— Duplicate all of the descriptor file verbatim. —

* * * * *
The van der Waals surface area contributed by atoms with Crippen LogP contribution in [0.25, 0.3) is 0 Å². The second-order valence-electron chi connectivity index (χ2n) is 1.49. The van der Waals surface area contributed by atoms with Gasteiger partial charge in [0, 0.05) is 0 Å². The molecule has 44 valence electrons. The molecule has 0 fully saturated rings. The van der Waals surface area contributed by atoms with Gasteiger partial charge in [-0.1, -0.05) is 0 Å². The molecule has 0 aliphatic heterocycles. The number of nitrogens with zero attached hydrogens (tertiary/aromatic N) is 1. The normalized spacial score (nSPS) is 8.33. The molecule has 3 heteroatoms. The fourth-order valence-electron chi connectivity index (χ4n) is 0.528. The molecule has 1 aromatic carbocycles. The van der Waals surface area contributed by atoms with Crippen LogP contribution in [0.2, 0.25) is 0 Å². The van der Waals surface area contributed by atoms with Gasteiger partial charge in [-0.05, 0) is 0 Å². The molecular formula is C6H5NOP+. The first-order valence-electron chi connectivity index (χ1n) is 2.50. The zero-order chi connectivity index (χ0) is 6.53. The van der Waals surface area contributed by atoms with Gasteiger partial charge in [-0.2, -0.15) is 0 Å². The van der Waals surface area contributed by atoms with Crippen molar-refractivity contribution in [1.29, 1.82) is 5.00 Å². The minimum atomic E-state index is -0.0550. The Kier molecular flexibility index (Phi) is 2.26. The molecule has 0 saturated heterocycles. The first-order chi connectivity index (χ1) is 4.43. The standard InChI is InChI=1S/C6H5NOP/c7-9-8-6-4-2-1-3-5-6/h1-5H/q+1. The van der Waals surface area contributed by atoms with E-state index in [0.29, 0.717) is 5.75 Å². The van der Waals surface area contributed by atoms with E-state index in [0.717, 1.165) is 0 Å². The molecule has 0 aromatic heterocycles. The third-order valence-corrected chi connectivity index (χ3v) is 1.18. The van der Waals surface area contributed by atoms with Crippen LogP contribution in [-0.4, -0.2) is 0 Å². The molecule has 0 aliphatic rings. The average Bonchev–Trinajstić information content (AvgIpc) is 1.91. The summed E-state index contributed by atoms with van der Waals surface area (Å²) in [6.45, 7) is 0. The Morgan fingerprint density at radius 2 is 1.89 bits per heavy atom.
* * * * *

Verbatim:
The van der Waals surface area contributed by atoms with Crippen LogP contribution in [0.25, 0.3) is 0 Å². The second-order valence-electron chi connectivity index (χ2n) is 1.49. The van der Waals surface area contributed by atoms with Gasteiger partial charge in [0, 0.05) is 0 Å². The molecule has 44 valence electrons. The molecule has 0 fully saturated rings. The van der Waals surface area contributed by atoms with Gasteiger partial charge in [-0.1, -0.05) is 0 Å². The molecule has 0 aliphatic heterocycles. The number of nitrogens with zero attached hydrogens (tertiary/aromatic N) is 1. The normalized spacial score (nSPS) is 8.33. The molecule has 3 heteroatoms. The fourth-order valence-electron chi connectivity index (χ4n) is 0.528. The molecule has 1 aromatic carbocycles. The van der Waals surface area contributed by atoms with Crippen LogP contribution in [0.2, 0.25) is 0 Å². The van der Waals surface area contributed by atoms with Gasteiger partial charge in [-0.05, 0) is 0 Å². The molecular formula is C6H5NOP+. The first-order valence-electron chi connectivity index (χ1n) is 2.50. The zero-order chi connectivity index (χ0) is 6.53. The van der Waals surface area contributed by atoms with Gasteiger partial charge in [-0.2, -0.15) is 0 Å². The van der Waals surface area contributed by atoms with Crippen molar-refractivity contribution in [1.29, 1.82) is 5.00 Å². The minimum atomic E-state index is -0.0550. The Kier molecular flexibility index (Phi) is 2.26. The molecule has 0 saturated heterocycles. The first-order chi connectivity index (χ1) is 4.43. The standard InChI is InChI=1S/C6H5NOP/c7-9-8-6-4-2-1-3-5-6/h1-5H/q+1. The van der Waals surface area contributed by atoms with E-state index in [0.29, 0.717) is 5.75 Å². The van der Waals surface area contributed by atoms with E-state index in [0.717, 1.165) is 0 Å². The molecule has 0 aromatic heterocycles. The third-order valence-corrected chi connectivity index (χ3v) is 1.18. The van der Waals surface area contributed by atoms with Crippen LogP contribution in [-0.4, -0.2) is 0 Å². The molecule has 0 aliphatic rings. The average Bonchev–Trinajstić information content (AvgIpc) is 1.91. The summed E-state index contributed by atoms with van der Waals surface area (Å²) in [6.45, 7) is 0. The Morgan fingerprint density at radius 2 is 1.89 bits per heavy atom.